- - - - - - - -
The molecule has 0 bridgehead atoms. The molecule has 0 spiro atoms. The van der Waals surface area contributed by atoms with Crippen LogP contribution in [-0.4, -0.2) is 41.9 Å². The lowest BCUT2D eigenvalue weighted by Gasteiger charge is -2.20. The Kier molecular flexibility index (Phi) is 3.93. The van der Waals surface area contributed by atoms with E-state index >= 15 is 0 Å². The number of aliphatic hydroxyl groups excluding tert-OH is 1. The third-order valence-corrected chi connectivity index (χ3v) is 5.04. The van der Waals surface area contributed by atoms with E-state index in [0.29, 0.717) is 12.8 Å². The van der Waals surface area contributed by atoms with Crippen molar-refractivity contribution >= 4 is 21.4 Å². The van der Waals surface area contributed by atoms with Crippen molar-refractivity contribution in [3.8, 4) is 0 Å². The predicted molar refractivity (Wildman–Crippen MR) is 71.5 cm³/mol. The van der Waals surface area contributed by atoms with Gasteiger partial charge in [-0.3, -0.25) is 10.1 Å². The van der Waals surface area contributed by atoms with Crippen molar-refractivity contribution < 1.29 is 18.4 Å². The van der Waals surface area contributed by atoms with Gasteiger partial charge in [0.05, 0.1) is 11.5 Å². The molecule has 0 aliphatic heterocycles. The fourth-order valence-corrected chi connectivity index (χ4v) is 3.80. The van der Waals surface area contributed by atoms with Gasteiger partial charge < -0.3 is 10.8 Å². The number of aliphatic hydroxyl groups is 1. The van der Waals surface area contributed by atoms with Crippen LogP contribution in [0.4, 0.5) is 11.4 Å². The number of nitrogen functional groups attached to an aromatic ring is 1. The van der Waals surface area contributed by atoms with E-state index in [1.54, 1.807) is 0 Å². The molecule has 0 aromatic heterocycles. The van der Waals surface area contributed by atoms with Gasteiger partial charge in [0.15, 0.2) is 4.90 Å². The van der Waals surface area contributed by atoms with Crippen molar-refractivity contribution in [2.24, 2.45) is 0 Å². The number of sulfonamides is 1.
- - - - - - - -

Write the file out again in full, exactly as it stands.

The molecule has 0 bridgehead atoms. The molecule has 0 spiro atoms. The van der Waals surface area contributed by atoms with Crippen LogP contribution in [-0.4, -0.2) is 41.9 Å². The lowest BCUT2D eigenvalue weighted by Gasteiger charge is -2.20. The Kier molecular flexibility index (Phi) is 3.93. The van der Waals surface area contributed by atoms with E-state index >= 15 is 0 Å². The number of aliphatic hydroxyl groups excluding tert-OH is 1. The third-order valence-corrected chi connectivity index (χ3v) is 5.04. The van der Waals surface area contributed by atoms with E-state index in [0.29, 0.717) is 12.8 Å². The van der Waals surface area contributed by atoms with Crippen molar-refractivity contribution >= 4 is 21.4 Å². The van der Waals surface area contributed by atoms with Crippen molar-refractivity contribution in [3.8, 4) is 0 Å². The predicted molar refractivity (Wildman–Crippen MR) is 71.5 cm³/mol. The van der Waals surface area contributed by atoms with Gasteiger partial charge in [-0.3, -0.25) is 10.1 Å². The van der Waals surface area contributed by atoms with Crippen molar-refractivity contribution < 1.29 is 18.4 Å². The van der Waals surface area contributed by atoms with Gasteiger partial charge in [0.05, 0.1) is 11.5 Å². The molecule has 0 aliphatic heterocycles. The fourth-order valence-corrected chi connectivity index (χ4v) is 3.80. The van der Waals surface area contributed by atoms with Gasteiger partial charge < -0.3 is 10.8 Å². The number of aliphatic hydroxyl groups is 1. The van der Waals surface area contributed by atoms with Crippen LogP contribution in [0.4, 0.5) is 11.4 Å². The number of nitrogen functional groups attached to an aromatic ring is 1. The van der Waals surface area contributed by atoms with E-state index in [1.54, 1.807) is 0 Å². The molecule has 0 aromatic heterocycles. The van der Waals surface area contributed by atoms with Gasteiger partial charge in [0.15, 0.2) is 4.90 Å². The van der Waals surface area contributed by atoms with Crippen molar-refractivity contribution in [2.24, 2.45) is 0 Å². The number of sulfonamides is 1.